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The PODEMOS flag. Photo: Miramar
Mozambican Justice Minister, Joaquim Verissimo, on Monday finally authorised the creation of a new political party, which is supposedly a breakaway from the ruling Frelimo Party, although Frelimo denies there is any such breakaway.
The party calls itself the Optimistic Party for the Development of Mozambique which gives the acronym PODEMOS – the Portuguese word meaning “We can”. This echoes – probably deliberately – the name of the Spanish populist, left wing party PODEMOS, and the slogan “Yes we can”, used by Barack Obama in his successful 2008 US presidential campaign.
Verissimo delayed in authorising the new party, and, according to the independent newssheet “Carta de Mocambique”, although he signed the dispatch on 7 May, the document was only given to the founders of PODEMOS on Monday.
Last week the police briefly detained several of those founders, apparently without any plausible justification.
They were protesting at the delay in legalising their party. They had submitted the necessary paperwork on 25 February, and, under the law on political parties Verissimo had 60 days to confirm that the papers were all in order, a deadline which ran out on 26 April.
Rumours are circulating in Maputo that the new party is connected with Samora Machel Junior (“Samito”), the son of the country’s first President, Samora Machel, and currently a member of the Frelimo Central Committee.
But according to “Carta de Mocambique”, in private conversation Machel Junior denies having anything to do with the launch of PODEMOS.
But there is no doubt that some of the founders of the new party are linked with the Youth Association for the Development of Mozambique (AJUDEM), the civil society organisation which attempted to run Machel Junior as its candidate for Mayor of Maputo in last year’s municipal elections.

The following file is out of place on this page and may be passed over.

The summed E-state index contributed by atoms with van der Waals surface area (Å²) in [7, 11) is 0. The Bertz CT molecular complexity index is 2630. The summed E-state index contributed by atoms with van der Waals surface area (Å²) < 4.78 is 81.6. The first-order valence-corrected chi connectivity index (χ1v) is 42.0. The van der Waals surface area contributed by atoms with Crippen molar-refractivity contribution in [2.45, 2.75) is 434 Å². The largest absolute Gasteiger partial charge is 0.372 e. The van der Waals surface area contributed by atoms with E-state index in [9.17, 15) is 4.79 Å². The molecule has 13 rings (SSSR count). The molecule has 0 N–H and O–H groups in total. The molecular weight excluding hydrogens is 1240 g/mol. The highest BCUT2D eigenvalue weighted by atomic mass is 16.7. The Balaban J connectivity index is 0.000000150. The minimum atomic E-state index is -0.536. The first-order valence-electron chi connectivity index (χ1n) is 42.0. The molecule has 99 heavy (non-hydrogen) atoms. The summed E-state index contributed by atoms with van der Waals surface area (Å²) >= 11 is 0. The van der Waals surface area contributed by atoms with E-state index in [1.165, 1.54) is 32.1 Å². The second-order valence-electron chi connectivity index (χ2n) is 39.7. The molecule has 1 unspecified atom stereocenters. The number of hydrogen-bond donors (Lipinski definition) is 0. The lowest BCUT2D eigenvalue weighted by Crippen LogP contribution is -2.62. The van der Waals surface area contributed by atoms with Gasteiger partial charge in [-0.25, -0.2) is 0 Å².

In the event, Machel and AJUDEM could not stand in those elections, because the National Elections Commission (CNE) disqualified AJUDEM on the grounds that its list did not contain enough candidates to fill all the seats on the Maputo Municipal Assembly.
The PODEMOS guidelines, acquired by “Carta de Mocambique”, claim that the new party is a breakaway from Frelimo – the document says its genesis “lies in the grass roots of Frelimo who, fed up with various internal abuses and after several requests and denunciations about internal irregularities which went unanswered, acted through a petition and a demonstration at the Frelimo Party headquarters on 23 July 2018”.
PODEMOS arose, the document continued, because of “violations” such as “lack of democracy and transparency in the management of internal elections; bad governance, kleptocracy and corruption; clientelism and the spread of oligarchies in the party; usurpation of the powers of the grass roots by higher bodies; harassment, psychological torture, demotion and isolation of internal critics”.
As for its political programme, PODEMOS says it is guided by “liberal socialism, resting on social justice, freedom and equitable development”. It promises to fight for the democratisation of the Mozambican state, to “rescue the moral values of society”, and “to redeem the good name of Mozambique in the concert of nations”.
PODEMOS spokesperson Zefanias Langa told the paper that the party “has come to make a difference” and that it fully intends to run candidates in the general elections scheduled for 15 October. He denied any connection with Samora Machel Junior.
Frelimo spokesperson, and Central Committee Secretary for Mobilisation and Propaganda, Caifardine Manasse, contacted by AIM on Tuesday, categorically denied that PODEMOS was a Frelimo grass roots revolt against the leadership. He said that some individuals may have left Frelimo to join PODEMOS, just as individuals had drifted into various other parties, but there had been no organised movement of Frelimo members to set up an alternative party.
He had no idea whether Zefanias Langa had ever been in Frelimo, but was certain there had never been petitions of the sort mentioned by PODEMOS, and there had been no demonstration at the Frelimo offices in July 2018.Source: AIM
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